Parker Santé hasn’t spoken a word in five years. While his classmates plan for bright futures, he skips school to hang out in hotels, killing time by watching the guests. But when he meets a silver-haired girl named Zelda Toth, a girl who claims to be quite a bit older than she looks, he’ll discover there just might be a few things left worth living for.

thanks for the trouble

What I Expected:

In one hyphenated word, I expected time-travel.  The female protagonist claims to be at least 100 years old and I was hoping that there was going to be some snazzy time travel or at least time bending going on in the novel.  I won’t tell you what there is specifically, because that would be a spoiler, but be assured there is no time travel.  Not a sausage.

What I Got:

Once again, I am in the minority of opinion on this book if Goodreads is anything to go by, because over 176 ratings, this book has an average of 4.05 stars and I gave it two stars, which equates to “It was okay.”  It’s my own fault for reading things into the blurb that aren’t really there but this book turned out to be penned in that particular style of magical realism that I find especially irritating.  The kind that hints at something but in fact turns out to be something else that may or may not be perfectly ordinary and mundane.  I’ll have to stop hinting there myself, because I don’t want to give anything away.  I found that the story started off with an engaging setting: we meet Parker as he is deciding whether or not to steal a wad of cash from a beautiful lady in a hotel restaurant.  I will admit that I quite enjoyed the first third or so of the book and then I began to lose interest due to the slow slide into events such as young person banter and parties and various other bits that may well appeal to younger readers than I, but generally make my stony eyelids droop.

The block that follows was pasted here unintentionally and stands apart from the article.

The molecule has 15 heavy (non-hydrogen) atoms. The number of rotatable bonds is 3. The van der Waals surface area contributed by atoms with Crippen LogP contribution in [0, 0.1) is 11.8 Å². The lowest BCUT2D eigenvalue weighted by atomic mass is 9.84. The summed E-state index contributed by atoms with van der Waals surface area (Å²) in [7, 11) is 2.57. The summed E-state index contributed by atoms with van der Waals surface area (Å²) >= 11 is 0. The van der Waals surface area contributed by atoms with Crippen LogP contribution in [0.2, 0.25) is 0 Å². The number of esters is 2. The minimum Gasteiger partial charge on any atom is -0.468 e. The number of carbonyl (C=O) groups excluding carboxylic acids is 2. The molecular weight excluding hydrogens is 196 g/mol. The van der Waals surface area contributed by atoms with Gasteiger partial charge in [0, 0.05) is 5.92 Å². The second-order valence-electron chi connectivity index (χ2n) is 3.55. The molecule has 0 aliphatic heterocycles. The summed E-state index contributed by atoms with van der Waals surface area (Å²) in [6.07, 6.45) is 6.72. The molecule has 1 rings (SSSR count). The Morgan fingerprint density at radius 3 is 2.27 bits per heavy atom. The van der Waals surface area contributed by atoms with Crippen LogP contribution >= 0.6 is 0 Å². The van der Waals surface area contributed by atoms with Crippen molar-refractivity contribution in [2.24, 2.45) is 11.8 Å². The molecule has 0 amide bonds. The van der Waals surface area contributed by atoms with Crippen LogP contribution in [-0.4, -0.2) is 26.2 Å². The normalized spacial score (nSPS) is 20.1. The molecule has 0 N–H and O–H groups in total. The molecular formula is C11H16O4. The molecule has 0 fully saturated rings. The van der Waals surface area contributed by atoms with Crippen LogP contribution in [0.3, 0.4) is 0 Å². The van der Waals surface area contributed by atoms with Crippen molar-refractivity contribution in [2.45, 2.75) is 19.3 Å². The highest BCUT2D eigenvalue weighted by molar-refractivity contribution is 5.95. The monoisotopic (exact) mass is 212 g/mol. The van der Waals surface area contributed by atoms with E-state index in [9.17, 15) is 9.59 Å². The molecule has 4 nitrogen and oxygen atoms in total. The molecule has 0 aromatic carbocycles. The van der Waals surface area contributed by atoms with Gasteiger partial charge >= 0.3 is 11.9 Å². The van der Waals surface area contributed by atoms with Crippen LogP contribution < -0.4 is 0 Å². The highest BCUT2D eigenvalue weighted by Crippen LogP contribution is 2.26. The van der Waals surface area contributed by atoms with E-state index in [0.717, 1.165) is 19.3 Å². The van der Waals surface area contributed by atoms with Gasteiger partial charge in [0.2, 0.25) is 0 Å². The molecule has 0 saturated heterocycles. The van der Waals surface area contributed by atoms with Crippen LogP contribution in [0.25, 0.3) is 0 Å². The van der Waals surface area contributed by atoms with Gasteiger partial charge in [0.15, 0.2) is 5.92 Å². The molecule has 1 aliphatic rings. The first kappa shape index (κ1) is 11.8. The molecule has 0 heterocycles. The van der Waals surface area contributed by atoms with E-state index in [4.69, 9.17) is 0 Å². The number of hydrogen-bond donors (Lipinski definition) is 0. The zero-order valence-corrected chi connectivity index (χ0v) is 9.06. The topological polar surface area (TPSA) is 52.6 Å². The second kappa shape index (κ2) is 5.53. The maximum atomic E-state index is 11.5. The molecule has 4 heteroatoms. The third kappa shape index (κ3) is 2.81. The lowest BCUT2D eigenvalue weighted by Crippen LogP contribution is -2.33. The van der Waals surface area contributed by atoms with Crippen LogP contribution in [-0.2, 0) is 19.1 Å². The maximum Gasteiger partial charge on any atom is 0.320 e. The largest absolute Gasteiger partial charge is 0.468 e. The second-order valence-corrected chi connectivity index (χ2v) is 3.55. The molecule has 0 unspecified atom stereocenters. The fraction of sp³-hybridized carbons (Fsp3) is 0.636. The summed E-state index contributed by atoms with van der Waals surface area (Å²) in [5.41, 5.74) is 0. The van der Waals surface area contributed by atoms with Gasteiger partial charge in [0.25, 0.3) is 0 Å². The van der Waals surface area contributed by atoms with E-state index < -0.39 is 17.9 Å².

One thing that really confused me was the fact that early on, Parker is specifically described as a Latino male, of the sort that wouldn’t be welcome (or would be looked at sideways) if seated in the restaurant of a fancy hotel.  Why then, if Parker’s Latino heritage is so emphasised, did the designers choose a rather gormless looking white boy for the cover?   If you’re going to make a big thing about his ethnicity, being that diversity in protagonists is such a popular thing nowadays, why not make the person on the cover look less like a white guy and more like the minority he’s meant to be representing?  It boggles the mind.